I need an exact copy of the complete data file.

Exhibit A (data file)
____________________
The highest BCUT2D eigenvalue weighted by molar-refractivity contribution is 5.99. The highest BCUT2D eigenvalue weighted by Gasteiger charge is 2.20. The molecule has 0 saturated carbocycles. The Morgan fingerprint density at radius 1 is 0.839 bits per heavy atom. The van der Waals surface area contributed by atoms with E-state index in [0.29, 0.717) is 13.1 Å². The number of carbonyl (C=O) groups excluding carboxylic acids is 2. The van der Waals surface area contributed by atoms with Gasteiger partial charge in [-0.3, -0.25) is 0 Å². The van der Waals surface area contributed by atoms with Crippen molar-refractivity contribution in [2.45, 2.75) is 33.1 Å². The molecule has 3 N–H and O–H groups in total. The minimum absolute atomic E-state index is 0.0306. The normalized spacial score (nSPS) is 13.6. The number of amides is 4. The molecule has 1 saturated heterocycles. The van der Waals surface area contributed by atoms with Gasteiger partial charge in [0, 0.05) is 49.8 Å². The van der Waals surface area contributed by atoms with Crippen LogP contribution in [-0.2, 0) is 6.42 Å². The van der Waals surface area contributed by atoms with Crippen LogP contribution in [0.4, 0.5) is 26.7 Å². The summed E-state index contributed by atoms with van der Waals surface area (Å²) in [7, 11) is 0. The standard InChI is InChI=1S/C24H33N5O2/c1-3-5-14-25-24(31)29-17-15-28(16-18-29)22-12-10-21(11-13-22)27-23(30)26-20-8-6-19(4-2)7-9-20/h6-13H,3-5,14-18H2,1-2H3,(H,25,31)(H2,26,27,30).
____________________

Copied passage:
The highest BCUT2D eigenvalue weighted by molar-refractivity contribution is 5.99. The highest BCUT2D eigenvalue weighted by Gasteiger charge is 2.20. The molecule has 0 saturated carbocycles. The Morgan fingerprint density at radius 1 is 0.839 bits per heavy atom. The van der Waals surface area contributed by atoms with E-state index in [0.29, 0.717) is 13.1 Å². The number of carbonyl (C=O) groups excluding carboxylic acids is 2. The van der Waals surface area contributed by atoms with Gasteiger partial charge in [-0.3, -0.25) is 0 Å². The van der Waals surface area contributed by atoms with Crippen molar-refractivity contribution in [2.45, 2.75) is 33.1 Å². The molecule has 3 N–H and O–H groups in total. The minimum absolute atomic E-state index is 0.0306. The normalized spacial score (nSPS) is 13.6. The number of amides is 4. The molecule has 1 saturated heterocycles. The van der Waals surface area contributed by atoms with Gasteiger partial charge in [0, 0.05) is 49.8 Å². The van der Waals surface area contributed by atoms with Crippen LogP contribution in [-0.2, 0) is 6.42 Å². The van der Waals surface area contributed by atoms with Crippen LogP contribution in [0.4, 0.5) is 26.7 Å². The summed E-state index contributed by atoms with van der Waals surface area (Å²) in [7, 11) is 0. The standard InChI is InChI=1S/C24H33N5O2/c1-3-5-14-25-24(31)29-17-15-28(16-18-29)22-12-10-21(11-13-22)27-23(30)26-20-8-6-19(4-2)7-9-20/h6-13H,3-5,14-18H2,1-2H3,(H,25,31)(H2,26,27,30).